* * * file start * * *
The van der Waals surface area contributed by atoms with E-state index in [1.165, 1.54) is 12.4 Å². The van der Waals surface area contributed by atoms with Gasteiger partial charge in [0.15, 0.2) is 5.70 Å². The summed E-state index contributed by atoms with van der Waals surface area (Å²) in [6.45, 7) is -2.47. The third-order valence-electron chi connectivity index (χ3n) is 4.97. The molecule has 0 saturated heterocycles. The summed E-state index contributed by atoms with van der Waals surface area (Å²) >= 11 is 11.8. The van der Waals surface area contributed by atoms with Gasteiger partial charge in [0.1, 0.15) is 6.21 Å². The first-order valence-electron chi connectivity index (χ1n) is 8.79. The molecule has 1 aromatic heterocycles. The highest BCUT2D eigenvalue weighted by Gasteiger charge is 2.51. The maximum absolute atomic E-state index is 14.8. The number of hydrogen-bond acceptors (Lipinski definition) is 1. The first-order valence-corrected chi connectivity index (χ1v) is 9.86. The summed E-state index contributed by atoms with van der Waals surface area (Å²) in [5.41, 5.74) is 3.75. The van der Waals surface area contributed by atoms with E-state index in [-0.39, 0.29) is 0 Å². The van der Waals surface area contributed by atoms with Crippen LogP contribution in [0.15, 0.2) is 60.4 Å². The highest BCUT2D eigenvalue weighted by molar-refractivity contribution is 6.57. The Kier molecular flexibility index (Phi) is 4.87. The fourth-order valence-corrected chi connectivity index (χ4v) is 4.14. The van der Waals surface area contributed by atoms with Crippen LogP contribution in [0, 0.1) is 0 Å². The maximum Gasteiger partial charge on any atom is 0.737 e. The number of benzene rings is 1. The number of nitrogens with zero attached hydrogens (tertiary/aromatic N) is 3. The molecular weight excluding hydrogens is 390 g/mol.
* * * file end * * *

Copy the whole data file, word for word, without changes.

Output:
The van der Waals surface area contributed by atoms with E-state index in [1.165, 1.54) is 12.4 Å². The van der Waals surface area contributed by atoms with Gasteiger partial charge in [0.15, 0.2) is 5.70 Å². The summed E-state index contributed by atoms with van der Waals surface area (Å²) in [6.45, 7) is -2.47. The third-order valence-electron chi connectivity index (χ3n) is 4.97. The molecule has 0 saturated heterocycles. The summed E-state index contributed by atoms with van der Waals surface area (Å²) >= 11 is 11.8. The van der Waals surface area contributed by atoms with Gasteiger partial charge in [0.1, 0.15) is 6.21 Å². The first-order valence-electron chi connectivity index (χ1n) is 8.79. The molecule has 1 aromatic heterocycles. The highest BCUT2D eigenvalue weighted by Gasteiger charge is 2.51. The maximum absolute atomic E-state index is 14.8. The number of hydrogen-bond acceptors (Lipinski definition) is 1. The first-order valence-corrected chi connectivity index (χ1v) is 9.86. The summed E-state index contributed by atoms with van der Waals surface area (Å²) in [5.41, 5.74) is 3.75. The van der Waals surface area contributed by atoms with E-state index in [-0.39, 0.29) is 0 Å². The van der Waals surface area contributed by atoms with Crippen LogP contribution in [0.15, 0.2) is 60.4 Å². The highest BCUT2D eigenvalue weighted by molar-refractivity contribution is 6.57. The Kier molecular flexibility index (Phi) is 4.87. The fourth-order valence-corrected chi connectivity index (χ4v) is 4.14. The van der Waals surface area contributed by atoms with Crippen LogP contribution in [0, 0.1) is 0 Å². The maximum Gasteiger partial charge on any atom is 0.737 e. The number of benzene rings is 1. The number of nitrogens with zero attached hydrogens (tertiary/aromatic N) is 3. The molecular weight excluding hydrogens is 390 g/mol.